We can’t stop because he says that he won’t abide the peaceful transfer of power, the cornerstone of democratic leadership. He talks about the end of civilization and rallies his troops to revolt. He is preaching insurrection. We are too close to the era of Mussolini and Hitler, who rose precipitously to power by refusing to recognize the legitimacy of constitutional rules and processes, not to take his threats at least a little seriously. We know that insurrection, even in this great nation, is possible. We can’t stop watching because, however slim the chance of mass insurrection, it is possible. We need to be prepared. Crazy and paranoid as it may sound, we watch so we can sound the alarm.
He is so frightened of losing and being seen as a loser, that he won’t concede the election even after Clinton wins it fair and square. He calls on his followers to lift their arms to fight this outcome. He calls for “watchers” to intimidate voters. Much of these messages are barely coded are crystal clear to those who heed his call. The call to arms, the evocation of a Second Amendment army, is treasonous. It is dangerous. And I have to admit that I have occasionally wondered whether President Obama has a plan to put down the rebellion, to arrest those who violently oppose the legitimacy of a new president.
Some, maybe most people, believe he’ll calm down after the election. Or back off because he doesn’t like to work so hard. But I think he’s bitten Eden’s apple, that his craving for attention has been jacked up exponentially and that he’ll need it as badly as ever. Imagine what he’ll have to say and do to keep the attention focused on him as much as it now is.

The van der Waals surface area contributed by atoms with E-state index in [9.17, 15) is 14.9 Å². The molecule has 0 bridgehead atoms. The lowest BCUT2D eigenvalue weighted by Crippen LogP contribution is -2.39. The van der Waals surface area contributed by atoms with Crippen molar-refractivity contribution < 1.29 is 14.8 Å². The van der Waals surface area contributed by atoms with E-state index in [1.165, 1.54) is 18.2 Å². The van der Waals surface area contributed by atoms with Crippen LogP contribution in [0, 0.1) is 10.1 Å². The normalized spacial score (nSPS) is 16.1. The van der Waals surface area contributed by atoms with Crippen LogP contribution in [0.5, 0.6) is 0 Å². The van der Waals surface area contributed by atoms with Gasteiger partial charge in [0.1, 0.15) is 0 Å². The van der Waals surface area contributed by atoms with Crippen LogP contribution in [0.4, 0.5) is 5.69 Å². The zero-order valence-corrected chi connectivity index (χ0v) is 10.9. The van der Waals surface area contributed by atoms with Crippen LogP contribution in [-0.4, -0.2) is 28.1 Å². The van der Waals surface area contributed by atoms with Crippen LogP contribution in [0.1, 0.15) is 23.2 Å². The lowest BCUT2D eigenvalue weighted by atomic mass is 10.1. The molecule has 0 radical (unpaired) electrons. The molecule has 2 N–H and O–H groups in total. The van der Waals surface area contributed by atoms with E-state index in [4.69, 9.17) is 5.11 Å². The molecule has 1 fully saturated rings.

In other countries, maybe even at other times in the United States, his treasonous stance would have led to arrest. It is ironic and it is fortunate that President Obama—and Democrats in general—won’t play the third world game of jailing their opponent. They won’t fall so low. They also don’t want to spook the election process which is finally going well. I would do the same. But even this kind of restraint is tiring.
Just being mature can be wearing. Any parent knows that sustaining a quiet, calm, and loving presence in the face of a child’s tantrums can be trying and tiring. It takes discipline, which we lovingly exercise with children we love. It takes even more discipline with other people’s children. And it takes a great deal of effort when the tantrum comes from a child we don’t particularly like. Like the presidential candidate. It takes work to remain calm, to remember that we love our country and its democratic values more than we dislike the candidate. So the discipline is extremely important.
Our vigil is exhausting. It is exhausting in the way that wears down battered children and wives. They know to be vigilant, to keep their guard up. They need to be focused and awake to the potential for danger. There is no rest.
Throughout my life, I have been spared this kind of experience. I have been spared the experience of sexual assault. I have not feared deportation and imprisonment. I have not been afraid. But I think I can identify just a little better with all of his victims and potential victims. And I want to be free of this exhausting vigilance.
Last night’s third debate feels like it may be decisive, and I already feel a little relieved. I find my body a little calmer. I am obsessing a little less about the campaign and its aftermath. I hope I’m not premature. Anything can happen. And, to show my true colors, I hope I’m not jinxing the campaign. It needs to conclude well. I need to be freed from its captivity. How about you?